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    Southeast Asia
     Jan 17, '14


SPEAKING FREELY
Violence begets violence in Cambodia
By Peter Tan Keo

Speaking Freely is an Asia Times Online feature that allows guest writers to have their say. Please click here if you are interested in contributing.

Nearly six months after a contested election result, Cambodia's political future seems increasingly bleak. Some blame the opposition Cambodian National Rescue Party (CNRP) for stoking unrest through massive street demonstrations and labor strikes. Others point towards the ruling Cambodian People's Party's (CPP) alleged fraud at last July's elections and subsequent excessive use of force and strong-arm pressure against its political opponents.

The political deadlock, driven by the CNRP's refusal to join parliament, is testing the limits of Cambodia's already fragile and flawed democracy. While official election results awarded the


CNRP 55 out of 123 National Assembly seats, a major gain from the opposition's lackluster performance at the 2008 polls, the CNRP believes it won an outright majority and should be allowed to form the government.

On December 29, police forces loyal to the CPP opened fire on a CNRP-aligned demonstration of striking garment workers who were demanding higher wages. At least four people were killed and 40 injured in the government assault. The CPP extended the suppression the following day by revoking rights to freedom of assembly and violently overrunning Democracy Square, a Phnom Penh park where protestors had congregated.

On the other side of the political divide, radical hardliners loyal to the CNRP, ranging from disgruntled youths, garment workers, and human rights activists, bid to become martyrs for freedom as they employ increasingly provocative tactics to force Prime Minister Hun Sen's resignation and new polls. Striking garment workers responding to a CNRP call to double the minimum wage damaged plant and equipment during their government-directed action. The CNRP had earlier called on its supporters to block roads in a bid to cripple the capital.

In response, the CPP has adopted a zero-tolerance policy that emphasizes peace and stability. With 68 representatives in the National Assembly, the CPP has justified its increasingly heavy-handed actions citing various vague security-related laws. Investigations into police shootings and other casualties incurred during recent protests, meanwhile, have stalled.

But the ruling party's use of force in the name of maintaining peace and stability over the past two decades has finally met its match in an equally assertive people's power. The depth of division between the ruling and opposition parties has polarized the country in ways unseen since the previous debilitating civil war. And both sides unwillingness to meet in the middle has set the stage for more violent confrontations in the weeks ahead.

Violent pattern
Political change in Cambodia has often been driven by violence. Post-election violence in 1993 coerced a power-sharing arrangement with co-prime ministers from the two main parties, despite the fact that the royalist FUNCINPEC party won the United Nations-backed polls. A bloody 1997 coup d'etat and violent clash the following year between the ruling CPP and FUNCINPEC continued the violent political trend. In every historical instance, the ruling CPP has come out on top.

Interestingly, Hun Sen's government did not initially resort to violence in response to progressively larger demonstrations staged against last year's contested election result, which the CNRP claims to have won. But as the political crisis extends into a sixth month, the CPP's non-violent stance is beginning to waver. Indeed, many analysts have interpreted the lethal crackdown on striking garment workers as a proxy attack on the CNRP and a harbinger of future suppression.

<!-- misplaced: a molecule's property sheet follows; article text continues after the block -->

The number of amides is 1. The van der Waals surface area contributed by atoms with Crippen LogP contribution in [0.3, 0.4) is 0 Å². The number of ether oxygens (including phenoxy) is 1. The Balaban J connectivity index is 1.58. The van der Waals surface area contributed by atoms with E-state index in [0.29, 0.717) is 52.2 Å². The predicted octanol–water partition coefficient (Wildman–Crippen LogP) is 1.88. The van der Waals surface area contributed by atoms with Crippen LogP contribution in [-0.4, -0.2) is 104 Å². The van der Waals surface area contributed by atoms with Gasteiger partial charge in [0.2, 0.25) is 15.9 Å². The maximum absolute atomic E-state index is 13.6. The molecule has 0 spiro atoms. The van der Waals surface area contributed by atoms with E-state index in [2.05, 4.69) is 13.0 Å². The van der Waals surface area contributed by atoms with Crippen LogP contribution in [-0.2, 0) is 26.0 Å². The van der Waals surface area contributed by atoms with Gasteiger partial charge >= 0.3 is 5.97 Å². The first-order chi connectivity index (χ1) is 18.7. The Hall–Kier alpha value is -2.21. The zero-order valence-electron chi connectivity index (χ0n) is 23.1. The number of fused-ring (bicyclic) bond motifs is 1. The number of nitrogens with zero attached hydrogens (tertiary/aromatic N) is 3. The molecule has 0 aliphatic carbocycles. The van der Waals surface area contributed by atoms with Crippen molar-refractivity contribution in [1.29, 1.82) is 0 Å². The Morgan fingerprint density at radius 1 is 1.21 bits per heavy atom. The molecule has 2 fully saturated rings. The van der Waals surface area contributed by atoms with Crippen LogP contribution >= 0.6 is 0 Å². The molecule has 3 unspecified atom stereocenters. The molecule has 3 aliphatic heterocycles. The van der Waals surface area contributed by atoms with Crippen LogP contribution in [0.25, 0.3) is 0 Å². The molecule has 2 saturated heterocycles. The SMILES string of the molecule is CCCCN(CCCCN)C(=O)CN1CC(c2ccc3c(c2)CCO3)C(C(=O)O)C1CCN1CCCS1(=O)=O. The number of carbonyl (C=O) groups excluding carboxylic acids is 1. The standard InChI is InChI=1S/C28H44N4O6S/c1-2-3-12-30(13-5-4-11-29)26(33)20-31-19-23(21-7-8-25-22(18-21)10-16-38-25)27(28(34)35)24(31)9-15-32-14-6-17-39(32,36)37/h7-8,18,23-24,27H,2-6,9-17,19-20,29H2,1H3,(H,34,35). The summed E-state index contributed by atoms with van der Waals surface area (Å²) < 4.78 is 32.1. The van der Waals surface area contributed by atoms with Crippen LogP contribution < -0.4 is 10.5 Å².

Before the attack, Hun Sen's government had taken concerted steps to negotiate with the opposition and its allied groups. CPP authorities entered into a series of separate talks with both the CNRP and garment workers. On each occasion, however, talks were unable to resolve the disputes. That is in part because the Sam Rainsy-led opposition has maintained an all-or-nothing stance, a hardline position that has intensified the political climate.

There is reason to believe that the government had earlier attempted to avoid the use of force while prioritizing strengthening investor confidence and building up the economy - in line with the pro-business mantra of the CPP's election campaign. On the other hand, it could be argued that the government was waiting for the opportune moment to strike with legal justification. After months of opposition-led rallies and mass demonstrations, state authorities were finally given the green light to use force against the garment workers.

Authorities claim that their use of force was provoked by attacks of rocks, bottles and Molotov cocktails. Though it still is not entirely clear whether agitating suspects were affiliated with the opposition or provocateur thugs loyal to the ruling party, rights groups have condemned the assault as a clear case of excessive use of force, characterized by random shooting of live ammunition when instead rubber bullets could have been used against specific agitators.

This, they say, raises concerns of whether or not the assault was planned in advance. The opposition and human rights groups believe the attacks were systematic, and are currently attempting to charge the Cambodian government, and its leader, Hun Sen, with crimes against humanity via the International Criminal Court. Whether or not there is enough credible evidence for such charges remains to be seen.

Before the attack, the Cambodian government had come under pressure from crucial foreign investors to end garment worker protests, which by some estimates have cost the country nearly US$200 million in production losses. South Korea, which invested nearly US$300 million in Cambodia last year, including substantial outlays in the garment sector, is believed to be among those who have pressed the Cambodian government to take firm action.

Unwavering loyalty